Researchers from Oregon State University (OSU) have found a significant relationship between social behaviors among young children and their exposure to widely used flame retardants.
The finding, contained in a pilot study released Thursday, points to some chemicals in furniture, electronics and other goods to help prevent fires.
As these chemicals, which are found throughout the built environment in furniture, mattresses, carpeting, electronics, vehicles and more, are added to the products and are not bound in the material, they are often released into indoor environments.
“When we analyzed behavior assessments and exposure levels, we observed that the children who had more exposure to certain types of the flame retardant were more likely to exhibit externalizing behaviors such as aggression, defiance, hyperactivity, inattention and bullying,” said Molly Kile, an environmental epidemiologist and associate professor in the College of Public Health and Human Sciences at OSU.
The most common types of flame retardants found in the built environment are brominated diphenyl ethers (BDEs), which tend to remain in the environment for long periods; and organophosphate-based flame retardants (OPFRs), which emerged as an alternative to BDEs in an effort to address some of the environmental health concerns posed by BDEs.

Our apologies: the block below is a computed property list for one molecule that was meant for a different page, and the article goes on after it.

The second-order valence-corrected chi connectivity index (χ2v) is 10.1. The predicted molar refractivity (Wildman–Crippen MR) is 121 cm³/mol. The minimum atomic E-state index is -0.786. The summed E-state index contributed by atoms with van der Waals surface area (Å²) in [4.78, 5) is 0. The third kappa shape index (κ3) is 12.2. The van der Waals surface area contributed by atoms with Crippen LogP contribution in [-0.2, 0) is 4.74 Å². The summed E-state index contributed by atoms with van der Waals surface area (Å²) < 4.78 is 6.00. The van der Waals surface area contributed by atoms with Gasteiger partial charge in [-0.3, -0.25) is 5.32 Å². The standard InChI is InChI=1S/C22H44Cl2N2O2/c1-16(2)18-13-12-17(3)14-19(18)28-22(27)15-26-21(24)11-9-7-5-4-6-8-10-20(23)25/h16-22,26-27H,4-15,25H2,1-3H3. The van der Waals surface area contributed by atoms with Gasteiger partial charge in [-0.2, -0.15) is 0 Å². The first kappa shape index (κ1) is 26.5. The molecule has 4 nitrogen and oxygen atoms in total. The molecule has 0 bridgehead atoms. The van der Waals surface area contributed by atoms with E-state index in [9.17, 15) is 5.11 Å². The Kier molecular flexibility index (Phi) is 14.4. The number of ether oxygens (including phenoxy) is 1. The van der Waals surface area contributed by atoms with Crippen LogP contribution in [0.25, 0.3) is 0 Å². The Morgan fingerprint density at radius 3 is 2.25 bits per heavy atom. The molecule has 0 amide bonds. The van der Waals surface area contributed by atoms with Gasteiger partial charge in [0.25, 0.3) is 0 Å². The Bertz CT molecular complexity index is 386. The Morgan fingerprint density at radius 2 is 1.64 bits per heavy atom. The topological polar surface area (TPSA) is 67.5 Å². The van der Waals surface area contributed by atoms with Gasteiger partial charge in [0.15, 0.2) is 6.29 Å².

Past research has shown that both BDEs and OPFRs are linked to poorer cognitive function in children. But less is known about the relationship between the flame retardants and children’s social and emotional health, particularly during early childhood, a key developmental period for learning.
In their study, published in the journal Environmental Health, the OSU research team recruited 92 Oregon children between ages 3-5 to wear a silicone wristband for seven days to measure exposure to flame retardants.
As an easy and non-invasive way to sample children’s chemical exposure, the wristbands developed by Kim Anderson of the OSU College of Agricultural Sciences have a porous surface that mimics a cell, absorbing chemicals that people are exposed to through their environment. When the wristbands are returned, Anderson can screen for up to 1,200 chemicals that may accumulate.
The researchers had parents or primary caregivers complete questionnaires about socio-demographics and the home environment, and preschool teachers completed behavior assessments for each participating child. In all, researchers had complete data and wristband results for 69 children.
Their analysis showed that all of the children were exposed to some level of flame retardant. Children who had higher exposure rates of OPFRs showed less responsible behavior and more aggression, defiance, hyperactivity, inattention and bullying behaviors. Children with higher exposure to BDEs were seen as less assertive by their teachers.
All of these social skills play an important role in a child’s ability to succeed academically and socially.
“This is an intriguing finding because no one had previously studied the behavioral effects of organophosphate classes of flame retardants, which have been added to consumer products more recently,” Kile, the corresponding author of the study, was quoted as saying in a news release from OSU.
The researchers said further study is needed to better understand the links between flame retardants and children’s social skill development. (PNA/Xinhua)